Across the Los Angeles County line, a vast sea of warehouses fills much of the Inland Empire as many retailers have turned the region into a hub for their distribution operations.
The organizations consist of online retailers such as Amazon and more traditional companies like grocery stories. And while these facilities bring jobs and provide a massive boost to the local economy, the warehouses have had a negative effect on the neighboring communities, according to dozens of environmental advocacy groups.
"The issue is the trucks," said Susan Phillips, an environmental analysis professor at Pitzer College.
According to Phillips, and about 60 other environmental advocacy groups, the warehouses have created a major pollution issue. Because of this, the coalition has written a plea to Gov. Gavin Newsom to place a moratorium on new warehouses in the Inland Empire to stem the growing number of trucks that pass through the area.
"Every time you add a new warehouse to a new landscape, you're adding 2,000, 3,000 — sometimes 9,000 truck trips per day," she said. "That's a lot."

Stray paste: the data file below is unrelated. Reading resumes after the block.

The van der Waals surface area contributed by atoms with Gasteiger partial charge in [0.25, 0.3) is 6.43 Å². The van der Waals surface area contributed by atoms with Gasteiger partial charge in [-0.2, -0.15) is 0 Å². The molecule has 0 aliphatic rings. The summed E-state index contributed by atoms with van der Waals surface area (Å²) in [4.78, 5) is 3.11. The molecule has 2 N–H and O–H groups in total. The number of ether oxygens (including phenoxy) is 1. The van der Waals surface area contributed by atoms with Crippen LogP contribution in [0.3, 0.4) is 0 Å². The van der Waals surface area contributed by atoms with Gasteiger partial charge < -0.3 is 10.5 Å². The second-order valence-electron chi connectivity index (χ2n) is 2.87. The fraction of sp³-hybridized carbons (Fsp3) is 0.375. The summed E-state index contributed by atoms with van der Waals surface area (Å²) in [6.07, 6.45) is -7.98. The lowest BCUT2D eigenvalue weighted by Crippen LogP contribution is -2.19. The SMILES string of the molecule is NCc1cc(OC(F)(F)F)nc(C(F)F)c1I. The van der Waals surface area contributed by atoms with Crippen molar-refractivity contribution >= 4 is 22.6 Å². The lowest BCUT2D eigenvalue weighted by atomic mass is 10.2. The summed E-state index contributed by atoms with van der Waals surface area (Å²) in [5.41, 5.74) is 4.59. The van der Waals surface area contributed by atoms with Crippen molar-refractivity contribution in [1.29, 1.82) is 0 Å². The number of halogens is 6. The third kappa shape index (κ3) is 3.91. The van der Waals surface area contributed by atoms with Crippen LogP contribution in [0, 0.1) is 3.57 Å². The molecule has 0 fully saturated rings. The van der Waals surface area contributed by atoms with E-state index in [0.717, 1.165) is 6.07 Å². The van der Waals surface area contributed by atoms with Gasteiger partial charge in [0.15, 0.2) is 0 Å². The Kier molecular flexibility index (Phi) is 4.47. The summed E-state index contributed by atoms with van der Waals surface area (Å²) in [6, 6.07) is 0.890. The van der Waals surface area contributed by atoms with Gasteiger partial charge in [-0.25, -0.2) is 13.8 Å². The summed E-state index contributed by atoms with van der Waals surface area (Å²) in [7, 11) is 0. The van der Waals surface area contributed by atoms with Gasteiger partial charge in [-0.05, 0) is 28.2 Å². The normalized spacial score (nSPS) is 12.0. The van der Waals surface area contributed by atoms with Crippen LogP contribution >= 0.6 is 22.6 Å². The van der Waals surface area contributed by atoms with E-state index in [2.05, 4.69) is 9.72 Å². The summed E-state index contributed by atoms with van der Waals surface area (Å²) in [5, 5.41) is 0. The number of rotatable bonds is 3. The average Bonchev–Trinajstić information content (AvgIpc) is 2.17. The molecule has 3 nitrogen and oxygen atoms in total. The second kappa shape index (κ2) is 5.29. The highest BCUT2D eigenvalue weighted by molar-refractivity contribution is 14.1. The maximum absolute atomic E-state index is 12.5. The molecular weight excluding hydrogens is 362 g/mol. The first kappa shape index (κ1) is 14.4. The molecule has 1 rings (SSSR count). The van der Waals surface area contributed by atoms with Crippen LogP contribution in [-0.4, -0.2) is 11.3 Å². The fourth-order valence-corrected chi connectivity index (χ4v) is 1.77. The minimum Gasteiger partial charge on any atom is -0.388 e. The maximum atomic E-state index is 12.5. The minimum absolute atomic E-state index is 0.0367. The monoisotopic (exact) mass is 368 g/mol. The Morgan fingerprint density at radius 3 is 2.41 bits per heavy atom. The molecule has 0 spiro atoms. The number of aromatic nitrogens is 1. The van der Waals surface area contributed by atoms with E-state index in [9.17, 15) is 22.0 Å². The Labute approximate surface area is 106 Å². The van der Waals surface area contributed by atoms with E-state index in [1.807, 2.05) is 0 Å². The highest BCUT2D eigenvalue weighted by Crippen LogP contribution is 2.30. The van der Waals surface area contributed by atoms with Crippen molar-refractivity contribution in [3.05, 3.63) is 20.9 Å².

Phillips added that the pollution disproportionally affects people of color and their children.
"There's about 600 warehouses that surround 139 schools in the Inland Empire," she said. "Those kids, those teachers and those communities are getting a massive hit... They tend to idle in communities that are low income that are Latino, that are living next to freeway corridors or next to place where warehouses have been put in."
A spokesperson for San Bernardino County tells us they do not have a position on the call for a warehouse moratorium, saying that the letter was sent to the governor and the county has not seen it.
However, in a statement to the Press-Enterprise, County Supervisor Curt Hagman appeared to oppose the call for a moratorium, saying that the logistics industry "continues to invest in environmentally friendly buildings and the trucking industry commits to vehicles with reduced or near zero-emission emissions. He added that California has strict environmental laws which all local governments must obey.
"We're not trying to shut down warehouses. We can't," said Phillips. "There's a billion square feet of warehouses in the IE already. Nobody is trying to touch that. We would love to make those buildings more green. We would love to make the fleet more green."
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